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The Vicarage

A Grade II Listed Building in Hennock, Devon

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Latitude: 50.6155 / 50°36'55"N

Longitude: -3.6543 / 3°39'15"W

OS Eastings: 283054

OS Northings: 80833

OS Grid: SX830808

Mapcode National: GBR QN.MNTD

Mapcode Global: FRA 377F.VJ2

Entry Name: The Vicarage

Listing Date: 3 July 1986

Grade: II

Source: Historic England

Source ID: 1097382

English Heritage Legacy ID: 84577

Location: Hennock, Teignbridge, Devon, TQ13

County: Devon

District: Teignbridge

Civil Parish: Hennock

Traditional County: Devon

Lieutenancy Area (Ceremonial County): Devon

Church of England Parish: Hennock St Mary

Church of England Diocese: Exeter

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Listing Text

SX 8380

10/131 The Vicarage


Vicarage. Late Medieval, altered and probably enlarged in late C16 or C17; further
altered and enlarged circa.1906 by the then vicar, Robert Medley Fulford, a former
architect. Rendered cob and stone, with one wall of timber-framing; early C20
additions in red-brick and wood. Wheatreed thatched roofs, hipped at the front;
late C19 and early C20 red brick chimney stacks. U-shaped plan, the left arm
extended forward and other buildings added in the centre of the U circa 1906. The
range at the base of the U, which contains the earliest features, has a basically 3-
room and cross-passage plan but with unusual features. These include a long lower
room to left with a large chimney stack in the rear wall (possibly with an oven at
the back) and a centre room (now the kitchen, probably the former hall) with an
axial stack at the upper, right-hand end; in both cases the original fireplace is
plastered in. The layout seems to have been altered in late C19 or early C20 to
provide a main entrance on the east. 2 storeys. Little of the pre-1906 main front,
facing north, is now visible, because of the additions made at that date. The 2
arms of the U project this side, the left arm mostly obscured in the second storey
by a glazed wood gallery of circa 1906 with external staircase; The rear half of
gallery and staircase are well-preserved examples of their,period, the former with
its original glass intact. The right arm and almost all the base of the U are
concealed by a 2 storeyed block of circa 1906, but to the left of the latter is an
earlier 4-panelled door with 2 flush lower panels and a cast-iron knocker. The
inward facing wall of the older part of the left arm has C16 or C17 timber framing,
the only rural example of this technique known in Devon (except for some entrance
porches and minor details). The pegged, close-studded frame, standing on a high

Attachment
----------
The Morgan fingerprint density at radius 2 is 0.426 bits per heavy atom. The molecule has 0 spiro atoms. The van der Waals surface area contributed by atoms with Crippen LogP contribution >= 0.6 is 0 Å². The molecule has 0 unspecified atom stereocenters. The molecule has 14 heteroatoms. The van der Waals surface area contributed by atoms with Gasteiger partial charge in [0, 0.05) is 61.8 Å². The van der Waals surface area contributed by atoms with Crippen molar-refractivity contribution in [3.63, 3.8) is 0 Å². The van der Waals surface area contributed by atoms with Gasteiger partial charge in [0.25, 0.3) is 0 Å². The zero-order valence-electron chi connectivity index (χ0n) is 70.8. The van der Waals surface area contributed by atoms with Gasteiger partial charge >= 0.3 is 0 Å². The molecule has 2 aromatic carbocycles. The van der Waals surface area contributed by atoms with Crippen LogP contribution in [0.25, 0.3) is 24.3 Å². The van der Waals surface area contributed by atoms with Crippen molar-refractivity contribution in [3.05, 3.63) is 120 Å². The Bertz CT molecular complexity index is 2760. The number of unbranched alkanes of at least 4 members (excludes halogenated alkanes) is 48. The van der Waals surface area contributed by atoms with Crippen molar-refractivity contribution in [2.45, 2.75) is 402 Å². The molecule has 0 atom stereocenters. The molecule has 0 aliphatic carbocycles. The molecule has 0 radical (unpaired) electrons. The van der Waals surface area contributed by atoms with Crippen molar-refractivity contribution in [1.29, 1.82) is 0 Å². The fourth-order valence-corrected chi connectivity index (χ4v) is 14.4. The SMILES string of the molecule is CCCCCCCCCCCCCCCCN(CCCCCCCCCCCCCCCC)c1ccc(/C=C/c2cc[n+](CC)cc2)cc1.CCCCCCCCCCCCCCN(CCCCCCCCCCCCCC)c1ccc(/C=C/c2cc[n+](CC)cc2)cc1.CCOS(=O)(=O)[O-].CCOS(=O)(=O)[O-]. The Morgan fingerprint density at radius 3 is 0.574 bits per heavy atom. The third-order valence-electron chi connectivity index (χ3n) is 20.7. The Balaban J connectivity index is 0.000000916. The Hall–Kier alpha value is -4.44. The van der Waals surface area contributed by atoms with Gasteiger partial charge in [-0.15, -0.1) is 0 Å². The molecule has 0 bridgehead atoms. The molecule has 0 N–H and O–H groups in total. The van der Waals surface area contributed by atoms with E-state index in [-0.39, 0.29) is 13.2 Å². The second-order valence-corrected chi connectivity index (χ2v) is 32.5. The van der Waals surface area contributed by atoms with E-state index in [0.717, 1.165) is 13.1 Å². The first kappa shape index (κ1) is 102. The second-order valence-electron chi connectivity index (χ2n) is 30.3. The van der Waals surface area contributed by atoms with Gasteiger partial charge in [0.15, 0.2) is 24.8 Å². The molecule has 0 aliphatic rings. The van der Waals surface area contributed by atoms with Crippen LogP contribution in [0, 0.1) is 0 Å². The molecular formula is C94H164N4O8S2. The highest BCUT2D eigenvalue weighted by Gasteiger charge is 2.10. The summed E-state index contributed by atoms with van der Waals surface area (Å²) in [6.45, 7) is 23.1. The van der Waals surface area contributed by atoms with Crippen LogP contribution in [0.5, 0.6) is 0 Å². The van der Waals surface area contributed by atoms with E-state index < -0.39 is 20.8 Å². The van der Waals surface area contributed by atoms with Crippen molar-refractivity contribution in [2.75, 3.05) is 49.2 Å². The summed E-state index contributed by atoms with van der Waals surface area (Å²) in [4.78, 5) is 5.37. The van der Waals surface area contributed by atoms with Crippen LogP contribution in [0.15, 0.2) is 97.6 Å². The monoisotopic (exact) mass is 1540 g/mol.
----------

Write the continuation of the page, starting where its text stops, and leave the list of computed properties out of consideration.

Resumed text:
stone plinth, is exposed under the gallery; it has early C20 brick nogging but is
clearly early, since a C16 or Cl7 flat-splay mullioned window has been cut into it
at one end and then largely removed before the nogging was inserted. In the second
storey (now concealed by the gallery) a complete 3-light wood window with flat-splay
mullions survives, each light having a vertical wood glazing-bar diagonally set in
its centre. Inner face of right wing has a C19 wood casement to left of ground
storey, this having 2 lights with 6 panes per light. Above it, in second storey, is
a 3 light wood casement, perhaps somewhat earlier, with 10 leaded panes per light.
To right of ground storey is a plank door. The gable of the right wing has in the
second storey a C19 wood casement of 2 lights with 8 panes per light. The south and
east fronts have almost a complete set of C19 wood framed windows with small panes.
Interior: the kitchen (believed to be the former hall) has late C16 or C17 upper
floor-beams, ovolo moulded with raised run out stops. Room to right of hall (the
"inner" room) has chamfered beam with run out stops. The former cross-passage,
which now has a window at the rear end, has a stud-and-panel screen on the right,
backing on to the kitchen. It has chamfered studs with diagonal cut stops and a
chamfered door-frame with a shouldered head; the doorway has been blocked and a
shouldered head door jamb from elsewhere inserted into the middle of it. At the
rear of the passage, overlapping the kitchen, is a projection, formerly containing a
newel stair, having a 2-light window with chamfered wood mullions. The right wing
has an axial stack with fireplace in south ground storey room this having hollow
moulded stone jambs. The roof of the main range has been heightened, but at least
one late C16 or C17 truss survives over the cross-passage, this having a notched
apex and collar fixed to the principals with pegged mortice-and-tenon joints. Over
the right wing is an apparently C19 roof with deal trusses designed in a late C16 or
early C17 style, the collars with shaped ends, halved and nailed to the principals.
Front courtyard: on the north side of the house is an old cobbled courtyard,
divided into 2 by a high rendered wall. Along the street frontage is a gatehouse
(q.v.) and a former barn, now in separate ownership as the village hall. (q.v.)
A glebe terrier of 1680 describes the house as containing a hall, parlour, kitchen
and 7 chambers, the parlour floor boarded but the hall and kitchen with earth
floors. A terrier of 1665 refers to a bakehouse, stable, stall and barn on the
Sources: information from the present vicar, Dr A G Lough, Devon Record Office,
Glebe Terriers 136.

Listing NGR: SX8301580895

This text is from the original listing, and may not necessarily reflect the current setting of the building.

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